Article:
The concept wasn't entirely a success, and despite refitting the ship again to tone down the loud doses of orange decor, EasyCruise One was removed from service in 2008. There were plans to convert the ship into a private yacht that never came to fruition, and EasyCruise One (then renamed simply, Cruise One) was placed in long-term layup in drydock.
The ship was finally sent to the breakers in 2022.
What Made It Special: Grand Celebration was launched in 1987 as Carnival Cruise Line's Celebration. The third in a trio of newbuilds for Carnival, Celebration was part of the Holiday Class that would later pave the way for the highly successful (and somewhat similarly-designed) Fantasy Class.
Celebration was preceded by Holiday and Jubilee. The latter was scrapped in 2017, but Holiday continued to sail on as Magellan for now-defunct Cruise and Maritime Voyages.
Celebration found a new lease on life as Grand Celebration, the lead vessels for Bahamas Paradise Cruise Line. Operating short two-night cruises to Freeport from West Palm Beach, Grand Celebration also took on a number of humanitarian roles, most recently aiding the people of Grand Bahama Island in the wake of 2019's Hurricane Dorian.
Bahamas Paradise confirmed to Cruise Critic that Grand Celebration had been sold. As of November 24, the ship is en-route to Bhavnagar, India, where it will arrive in early January for demolition.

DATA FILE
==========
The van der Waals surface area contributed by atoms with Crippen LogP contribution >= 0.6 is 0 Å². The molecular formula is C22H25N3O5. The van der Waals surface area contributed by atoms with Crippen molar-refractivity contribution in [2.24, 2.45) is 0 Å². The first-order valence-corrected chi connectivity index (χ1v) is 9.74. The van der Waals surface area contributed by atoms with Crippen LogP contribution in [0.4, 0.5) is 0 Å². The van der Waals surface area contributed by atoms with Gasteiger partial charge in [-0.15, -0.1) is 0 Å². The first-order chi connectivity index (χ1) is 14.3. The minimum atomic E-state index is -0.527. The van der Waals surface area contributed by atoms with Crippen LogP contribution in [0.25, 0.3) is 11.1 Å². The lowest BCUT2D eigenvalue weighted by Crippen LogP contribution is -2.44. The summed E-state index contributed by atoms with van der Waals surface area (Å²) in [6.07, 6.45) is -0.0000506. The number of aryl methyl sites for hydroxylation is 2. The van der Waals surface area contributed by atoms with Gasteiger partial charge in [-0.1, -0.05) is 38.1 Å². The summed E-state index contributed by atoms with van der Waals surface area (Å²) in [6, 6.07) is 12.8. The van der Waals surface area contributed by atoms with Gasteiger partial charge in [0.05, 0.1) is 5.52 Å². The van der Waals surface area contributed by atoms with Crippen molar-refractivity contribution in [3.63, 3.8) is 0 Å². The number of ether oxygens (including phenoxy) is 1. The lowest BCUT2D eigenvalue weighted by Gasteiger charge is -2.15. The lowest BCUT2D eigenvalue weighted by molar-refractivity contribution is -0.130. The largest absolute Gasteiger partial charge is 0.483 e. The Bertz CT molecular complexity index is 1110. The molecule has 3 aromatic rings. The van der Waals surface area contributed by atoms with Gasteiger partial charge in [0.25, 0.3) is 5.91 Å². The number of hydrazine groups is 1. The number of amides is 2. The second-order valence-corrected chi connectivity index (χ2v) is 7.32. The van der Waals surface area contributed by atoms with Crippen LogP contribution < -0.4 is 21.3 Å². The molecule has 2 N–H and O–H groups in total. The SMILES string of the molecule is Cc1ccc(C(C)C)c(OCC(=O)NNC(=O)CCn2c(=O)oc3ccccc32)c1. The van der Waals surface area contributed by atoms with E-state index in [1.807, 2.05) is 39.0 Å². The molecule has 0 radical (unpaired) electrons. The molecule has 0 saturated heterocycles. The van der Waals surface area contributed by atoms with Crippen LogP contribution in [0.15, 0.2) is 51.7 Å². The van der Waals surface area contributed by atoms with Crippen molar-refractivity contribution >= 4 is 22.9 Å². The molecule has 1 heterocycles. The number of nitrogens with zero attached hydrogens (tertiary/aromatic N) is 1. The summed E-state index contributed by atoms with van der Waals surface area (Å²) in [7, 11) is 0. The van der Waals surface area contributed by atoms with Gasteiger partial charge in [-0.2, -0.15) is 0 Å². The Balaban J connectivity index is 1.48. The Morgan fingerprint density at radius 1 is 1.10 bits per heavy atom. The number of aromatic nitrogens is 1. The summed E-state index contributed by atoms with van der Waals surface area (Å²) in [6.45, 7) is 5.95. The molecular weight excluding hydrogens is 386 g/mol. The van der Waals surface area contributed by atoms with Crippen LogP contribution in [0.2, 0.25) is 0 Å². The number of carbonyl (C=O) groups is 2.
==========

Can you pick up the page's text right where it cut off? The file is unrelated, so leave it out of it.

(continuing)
What Made It Special: One of two identical ships ordered in the 1970's, Golden Iris had careers with Cunard, MSC and finally Mano Maritime before being scrapped due to the global health pandemic.
The ships were initially odered for Overseas National Airways of the United States, and Hugh Hefner was reportedly involved in their design. Before that could materialize, the ship was sold to Cunard Line, where it took on cruising duties as Cunard Princess. But with little in common with the more grand transatlantic queen, Queen Elizabeth 2, the ship and sister Cunard Countess never really found the right fit in the Cunard fleet.
Cunard Princess was sold to MSC Cruises in 1995, where it enjoyed a 14-year career with the popular European cruise line as their Rhapsody. In 2009, Rhapsody was sold to Israel-based Mano Maritime, and operated cruises from Haifa under the name Golden Iris.
In July 2022, Golden Iris was sold to shipbreaking interests, ending the vessel's 47-year career.
What Made It Special: Horizon was constructed in 1990 as the first of two nearly identical newbuilds for Celebrity Cruises. Though somewhat angular in appearance, the ship was noted for its superb interiors and unique reception area concept, which featured over-height ceilings and ran along the centerline of the ship. Together with Zenith, Horizon was the first-ever newbuild for Celebrity Cruises, and laid the basis for the line's pattern of ship for the next two decades.
Horizon was removed from the Celebrity Cruises fleet in 2005 and was passed around to various operators before landing with Pullmantur in 2017. Following the collapse of Pullmantur in June 2020 due to the COVID-19 pandemic, the ship was laid up in the Mediterranean.